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  • Festival of colour
  • It is an annual spring festival
  • Takes place on two days in late March or early April

  • Some believe it gets it's name from Holika - daughter of the King of Demons
    • The King demanded that people stopped worshipping the gods and prayed to him instead
    • His own son Prahlada offered prayers to Vishnu so his father poisoned him but it turned to nectar. He was trampled by elephants but remained unharmed
    • He ordered Holika to kill Prahlada with fire - she had the ability to walk through fire unscathed
    • Prahlada prayed to Vishnu for protection and was saved
    • Holika burned to death – the power only worked if she walked through alone

  • first day - a fire is lit to signfiy Holika's burning
  • Other Hindu's celebrate Holi in memory of Krishna
    • He would often play jokes on the cowgirls; throwing coloured powder over them
  • So the second day of Holi consists of people throwing coloured powder, paint and water at eachother
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Durga Puja

  • Hindu festival of worship and dance
  • Also known as 'Navarati' - Nine nights
  • Celebrated twice each year - spring and autumn equinox
  • Takes place in evening
  • Celebrates the story of the Ramayana
    • Rama lost his kingdom but also his wife through deception
    • In order to gain strength to conquer Ravana, Rama turned to Durga
  • The main feature is to dance around the shrine to Durga
  • Prayers are offered for protection, health and prosperity
  • Durga is the divine mother and married daughters return home to their mothers
  • Some divide Durga Puja into sections of three days;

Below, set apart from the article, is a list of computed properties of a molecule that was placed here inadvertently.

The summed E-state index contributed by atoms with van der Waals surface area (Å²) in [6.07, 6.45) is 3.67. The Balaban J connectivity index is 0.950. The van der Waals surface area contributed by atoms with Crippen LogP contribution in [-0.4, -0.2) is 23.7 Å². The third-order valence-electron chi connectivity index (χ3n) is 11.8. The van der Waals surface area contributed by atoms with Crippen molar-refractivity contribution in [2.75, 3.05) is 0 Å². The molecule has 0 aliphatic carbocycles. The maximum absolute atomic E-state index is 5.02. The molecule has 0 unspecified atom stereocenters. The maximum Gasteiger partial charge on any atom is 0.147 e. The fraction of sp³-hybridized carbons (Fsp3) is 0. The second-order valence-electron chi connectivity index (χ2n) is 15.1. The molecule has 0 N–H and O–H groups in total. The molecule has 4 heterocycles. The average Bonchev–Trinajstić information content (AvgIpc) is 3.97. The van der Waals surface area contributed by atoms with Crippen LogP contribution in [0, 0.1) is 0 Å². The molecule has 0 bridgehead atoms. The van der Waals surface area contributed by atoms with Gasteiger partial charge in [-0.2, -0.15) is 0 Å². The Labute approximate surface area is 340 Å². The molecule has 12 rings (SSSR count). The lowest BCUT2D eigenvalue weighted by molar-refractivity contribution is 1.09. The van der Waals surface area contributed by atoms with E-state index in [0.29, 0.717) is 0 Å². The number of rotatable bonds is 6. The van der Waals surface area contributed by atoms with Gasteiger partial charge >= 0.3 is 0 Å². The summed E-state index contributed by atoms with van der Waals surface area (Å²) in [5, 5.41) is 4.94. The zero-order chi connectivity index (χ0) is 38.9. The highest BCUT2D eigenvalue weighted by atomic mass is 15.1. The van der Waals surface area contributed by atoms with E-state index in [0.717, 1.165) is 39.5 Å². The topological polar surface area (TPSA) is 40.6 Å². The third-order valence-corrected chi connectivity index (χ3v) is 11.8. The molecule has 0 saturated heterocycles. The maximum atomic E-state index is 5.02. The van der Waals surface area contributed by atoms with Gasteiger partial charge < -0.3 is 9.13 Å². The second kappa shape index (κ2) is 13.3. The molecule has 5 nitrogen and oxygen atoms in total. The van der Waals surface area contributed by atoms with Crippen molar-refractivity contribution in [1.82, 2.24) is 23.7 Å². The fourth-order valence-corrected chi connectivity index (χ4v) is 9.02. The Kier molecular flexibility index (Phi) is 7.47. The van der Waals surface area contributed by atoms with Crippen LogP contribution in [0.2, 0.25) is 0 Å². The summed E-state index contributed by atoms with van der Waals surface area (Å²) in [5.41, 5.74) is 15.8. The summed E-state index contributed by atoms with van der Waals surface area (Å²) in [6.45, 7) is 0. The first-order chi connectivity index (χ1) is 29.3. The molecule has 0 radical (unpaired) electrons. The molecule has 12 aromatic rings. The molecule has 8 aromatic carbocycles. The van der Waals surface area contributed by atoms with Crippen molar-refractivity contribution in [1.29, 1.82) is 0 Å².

• The first - celebrates Durga's power to destory impureities and defects
    • The next three - celebrates Lakshmi - giver of spiritual wealth
    • The final three - celebrates her wisdom was Saraswati


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  • 'Das' meaning 'ten'
  • Celebrates friendship
  • Reminds Hindu's of God's love and care and encourages faithfulness and friendlyness
  • Celebrated at the end of Naravati
  • Remembers that on this tenth day, Rama recieved strength from Durga and defeated Ravana
  • Good triumphed over evil and failed to destroy Laksmana's loyalty and Sita's faithfulness
  • On this day, the spirit of Durga leaves the statue and the murti is carried to the river and immersed in water
  • As it sinks, it is believed to be taking away unhappiness and misfortune
  • Wives honour their husbands just like Sita did to Rama
  • Hindu's will forget any differences and conflict that took place throughout the year
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  • Hindu festival of light
  • Most popular and anticipated festival
  • Marks the victory of good over evil, brightness over darkness
  • Celebrated over five consecutive days in October/November

  • In Northern India, it marks the return of Rama, Sita and Laksmana after killing Ravana
  • In Southern India, it commemorates the killing of Narakasurra by Krishna's wife

  • People light oil lamps in order to light their paths in darkness
    • Home, temples etc and decorated with coloured lights and divas
    • Families come together
    • Boys are thrown parties by their sisters
    • New clothes are worn
    • Houses are cleaned and decorated
    • Animals = washed, decorated and given special foods
    • Accounts are settled and a new business year begins free of debt
    • Presents and cards are exchanged
    • Divali lamps are set afloat.  If they stay alight they will have good luck for the coming year
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